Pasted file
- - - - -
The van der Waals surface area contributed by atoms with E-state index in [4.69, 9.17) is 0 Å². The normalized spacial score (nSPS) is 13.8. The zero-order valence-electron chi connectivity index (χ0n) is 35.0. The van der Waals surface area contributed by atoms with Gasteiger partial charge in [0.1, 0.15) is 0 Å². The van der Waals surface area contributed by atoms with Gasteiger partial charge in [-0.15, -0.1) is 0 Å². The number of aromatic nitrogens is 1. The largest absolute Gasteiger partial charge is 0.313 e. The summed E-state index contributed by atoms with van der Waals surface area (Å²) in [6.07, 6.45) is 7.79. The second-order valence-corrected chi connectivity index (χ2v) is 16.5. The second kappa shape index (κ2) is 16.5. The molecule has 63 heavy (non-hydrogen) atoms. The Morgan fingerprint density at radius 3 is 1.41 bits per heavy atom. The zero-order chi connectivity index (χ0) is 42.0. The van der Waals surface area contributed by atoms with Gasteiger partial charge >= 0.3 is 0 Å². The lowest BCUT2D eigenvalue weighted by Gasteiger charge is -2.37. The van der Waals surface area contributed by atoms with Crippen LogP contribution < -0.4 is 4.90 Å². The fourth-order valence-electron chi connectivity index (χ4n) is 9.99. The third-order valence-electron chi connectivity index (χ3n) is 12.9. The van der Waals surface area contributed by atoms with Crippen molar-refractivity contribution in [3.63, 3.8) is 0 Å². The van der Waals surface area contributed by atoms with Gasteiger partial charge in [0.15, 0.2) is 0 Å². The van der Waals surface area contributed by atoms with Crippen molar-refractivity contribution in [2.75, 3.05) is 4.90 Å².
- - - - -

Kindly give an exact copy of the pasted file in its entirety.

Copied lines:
The van der Waals surface area contributed by atoms with E-state index in [4.69, 9.17) is 0 Å². The normalized spacial score (nSPS) is 13.8. The zero-order valence-electron chi connectivity index (χ0n) is 35.0. The van der Waals surface area contributed by atoms with Gasteiger partial charge in [0.1, 0.15) is 0 Å². The van der Waals surface area contributed by atoms with Gasteiger partial charge in [-0.15, -0.1) is 0 Å². The number of aromatic nitrogens is 1. The largest absolute Gasteiger partial charge is 0.313 e. The summed E-state index contributed by atoms with van der Waals surface area (Å²) in [6.07, 6.45) is 7.79. The second-order valence-corrected chi connectivity index (χ2v) is 16.5. The second kappa shape index (κ2) is 16.5. The molecule has 63 heavy (non-hydrogen) atoms. The Morgan fingerprint density at radius 3 is 1.41 bits per heavy atom. The zero-order chi connectivity index (χ0) is 42.0. The van der Waals surface area contributed by atoms with Gasteiger partial charge >= 0.3 is 0 Å². The lowest BCUT2D eigenvalue weighted by Gasteiger charge is -2.37. The van der Waals surface area contributed by atoms with Crippen LogP contribution < -0.4 is 4.90 Å². The fourth-order valence-electron chi connectivity index (χ4n) is 9.99. The third-order valence-electron chi connectivity index (χ3n) is 12.9. The van der Waals surface area contributed by atoms with Crippen molar-refractivity contribution in [3.63, 3.8) is 0 Å². The van der Waals surface area contributed by atoms with Gasteiger partial charge in [0.15, 0.2) is 0 Å². The van der Waals surface area contributed by atoms with Crippen molar-refractivity contribution in [2.75, 3.05) is 4.90 Å².